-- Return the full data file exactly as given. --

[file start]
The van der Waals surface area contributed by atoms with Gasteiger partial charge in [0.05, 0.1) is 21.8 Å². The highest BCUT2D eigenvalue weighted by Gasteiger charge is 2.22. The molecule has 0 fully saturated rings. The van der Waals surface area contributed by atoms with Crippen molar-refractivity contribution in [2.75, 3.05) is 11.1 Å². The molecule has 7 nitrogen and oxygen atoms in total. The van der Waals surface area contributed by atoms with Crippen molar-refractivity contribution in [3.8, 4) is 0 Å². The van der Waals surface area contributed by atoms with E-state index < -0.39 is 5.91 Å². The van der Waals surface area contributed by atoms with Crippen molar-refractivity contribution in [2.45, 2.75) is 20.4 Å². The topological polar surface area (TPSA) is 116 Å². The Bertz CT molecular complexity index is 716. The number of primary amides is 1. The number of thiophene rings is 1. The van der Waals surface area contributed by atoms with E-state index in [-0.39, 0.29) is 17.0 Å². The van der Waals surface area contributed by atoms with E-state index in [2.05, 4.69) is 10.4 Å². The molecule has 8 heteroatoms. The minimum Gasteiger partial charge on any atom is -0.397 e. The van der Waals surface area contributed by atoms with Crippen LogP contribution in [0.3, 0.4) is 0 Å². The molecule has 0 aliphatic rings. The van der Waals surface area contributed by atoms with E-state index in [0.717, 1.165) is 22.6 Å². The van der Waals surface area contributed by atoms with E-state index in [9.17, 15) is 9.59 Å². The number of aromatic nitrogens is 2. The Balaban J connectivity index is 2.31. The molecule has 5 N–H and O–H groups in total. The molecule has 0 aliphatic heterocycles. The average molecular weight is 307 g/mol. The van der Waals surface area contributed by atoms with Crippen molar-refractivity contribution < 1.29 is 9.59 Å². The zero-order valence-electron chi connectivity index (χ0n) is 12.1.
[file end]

The van der Waals surface area contributed by atoms with Gasteiger partial charge in [0.05, 0.1) is 21.8 Å². The highest BCUT2D eigenvalue weighted by Gasteiger charge is 2.22. The molecule has 0 fully saturated rings. The van der Waals surface area contributed by atoms with Crippen molar-refractivity contribution in [2.75, 3.05) is 11.1 Å². The molecule has 7 nitrogen and oxygen atoms in total. The van der Waals surface area contributed by atoms with Crippen molar-refractivity contribution in [3.8, 4) is 0 Å². The van der Waals surface area contributed by atoms with E-state index < -0.39 is 5.91 Å². The van der Waals surface area contributed by atoms with Crippen molar-refractivity contribution in [2.45, 2.75) is 20.4 Å². The topological polar surface area (TPSA) is 116 Å². The Bertz CT molecular complexity index is 716. The number of primary amides is 1. The number of thiophene rings is 1. The van der Waals surface area contributed by atoms with E-state index in [-0.39, 0.29) is 17.0 Å². The van der Waals surface area contributed by atoms with E-state index in [2.05, 4.69) is 10.4 Å². The molecule has 8 heteroatoms. The minimum Gasteiger partial charge on any atom is -0.397 e. The van der Waals surface area contributed by atoms with Crippen LogP contribution in [0.3, 0.4) is 0 Å². The molecule has 0 aliphatic rings. The van der Waals surface area contributed by atoms with E-state index in [0.717, 1.165) is 22.6 Å². The van der Waals surface area contributed by atoms with E-state index in [9.17, 15) is 9.59 Å². The number of aromatic nitrogens is 2. The Balaban J connectivity index is 2.31. The molecule has 5 N–H and O–H groups in total. The molecule has 0 aliphatic heterocycles. The average molecular weight is 307 g/mol. The van der Waals surface area contributed by atoms with Crippen molar-refractivity contribution < 1.29 is 9.59 Å². The zero-order valence-electron chi connectivity index (χ0n) is 12.1.